When he was nine, William Blake saw “a tree filled with angels, bright angelic wings bespangling every bough like stars”. In Martin Frederick’s, The Life of John Clare, 1865, he recounts that Clare had a favorite place where he would write his poetry. “it was the hollow of an old oak. Inside this old oak, John Clare used to sit in silent meditation for many hours together, unmindful even of the waning day and the mantle of darkness falling over the earth”.
How long did Sammy sit under the oak and what did he see? By the middle of August it is dark not long after eight. Was Sammy mindful of the waning day? What did he plan for the night? A few hundred yards to the south of his resting place are the trampled depressions (now mostly covered by chaparral) of the house sites for a small band of Chumash who lived on the banks of Bear Creek. Foxes begin to snarl as the light fades. Spirits of long dead Indians may still haunt the oak woodlands. Owls hoot and bats jink and fade as the sun drops into the westerly haze.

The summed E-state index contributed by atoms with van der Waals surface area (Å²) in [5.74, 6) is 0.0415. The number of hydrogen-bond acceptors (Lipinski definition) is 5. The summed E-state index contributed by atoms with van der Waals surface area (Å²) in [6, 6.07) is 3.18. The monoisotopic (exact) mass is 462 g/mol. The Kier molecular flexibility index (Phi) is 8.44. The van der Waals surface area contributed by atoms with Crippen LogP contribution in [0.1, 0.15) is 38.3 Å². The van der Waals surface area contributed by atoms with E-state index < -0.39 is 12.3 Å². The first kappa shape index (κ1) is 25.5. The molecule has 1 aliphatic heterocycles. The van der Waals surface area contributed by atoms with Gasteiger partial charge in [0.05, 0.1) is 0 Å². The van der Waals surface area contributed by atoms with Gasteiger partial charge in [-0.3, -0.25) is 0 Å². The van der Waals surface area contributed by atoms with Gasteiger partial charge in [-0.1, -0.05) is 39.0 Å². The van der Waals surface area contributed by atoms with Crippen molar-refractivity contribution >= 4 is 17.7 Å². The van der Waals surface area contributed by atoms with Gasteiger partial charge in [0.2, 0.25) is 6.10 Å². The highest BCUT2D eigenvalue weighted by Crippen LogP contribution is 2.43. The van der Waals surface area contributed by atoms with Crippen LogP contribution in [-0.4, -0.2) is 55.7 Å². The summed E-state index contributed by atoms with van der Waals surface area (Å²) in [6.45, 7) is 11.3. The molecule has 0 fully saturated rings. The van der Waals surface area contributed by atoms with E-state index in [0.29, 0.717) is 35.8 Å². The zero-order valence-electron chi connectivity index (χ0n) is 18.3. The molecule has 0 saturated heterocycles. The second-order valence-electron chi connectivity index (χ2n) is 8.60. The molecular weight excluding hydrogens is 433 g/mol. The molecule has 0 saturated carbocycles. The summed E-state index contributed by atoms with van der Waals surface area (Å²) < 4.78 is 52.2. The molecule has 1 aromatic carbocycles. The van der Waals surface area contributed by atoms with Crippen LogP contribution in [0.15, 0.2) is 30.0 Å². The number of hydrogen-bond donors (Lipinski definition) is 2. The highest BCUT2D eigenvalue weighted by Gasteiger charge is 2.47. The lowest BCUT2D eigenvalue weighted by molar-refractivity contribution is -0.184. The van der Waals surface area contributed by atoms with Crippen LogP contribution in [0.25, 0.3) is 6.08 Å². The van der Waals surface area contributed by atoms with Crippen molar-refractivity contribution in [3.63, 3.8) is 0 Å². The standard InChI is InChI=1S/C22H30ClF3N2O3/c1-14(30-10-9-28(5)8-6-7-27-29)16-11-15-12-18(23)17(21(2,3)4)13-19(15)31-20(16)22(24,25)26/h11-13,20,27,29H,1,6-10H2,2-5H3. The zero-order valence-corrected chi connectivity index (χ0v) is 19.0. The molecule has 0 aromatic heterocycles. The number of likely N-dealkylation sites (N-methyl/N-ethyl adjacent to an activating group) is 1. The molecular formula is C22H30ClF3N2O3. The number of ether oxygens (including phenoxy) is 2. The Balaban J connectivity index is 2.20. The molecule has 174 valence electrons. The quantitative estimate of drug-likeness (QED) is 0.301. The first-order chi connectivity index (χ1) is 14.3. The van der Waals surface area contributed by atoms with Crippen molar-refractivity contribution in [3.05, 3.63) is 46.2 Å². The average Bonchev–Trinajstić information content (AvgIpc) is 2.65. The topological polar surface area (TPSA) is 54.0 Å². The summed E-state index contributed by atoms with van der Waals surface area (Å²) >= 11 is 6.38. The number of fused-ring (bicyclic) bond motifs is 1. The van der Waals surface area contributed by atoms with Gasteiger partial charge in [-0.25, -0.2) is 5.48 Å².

Enter Roscoe: slobbering over the child and foreshortening the night of his young life. Safely back in the bosom of his family, under the now ever watchful eye of his parents our Little Boy Lost may yet be planning his next great escape. May Blake’s arboreal angels watch over him…..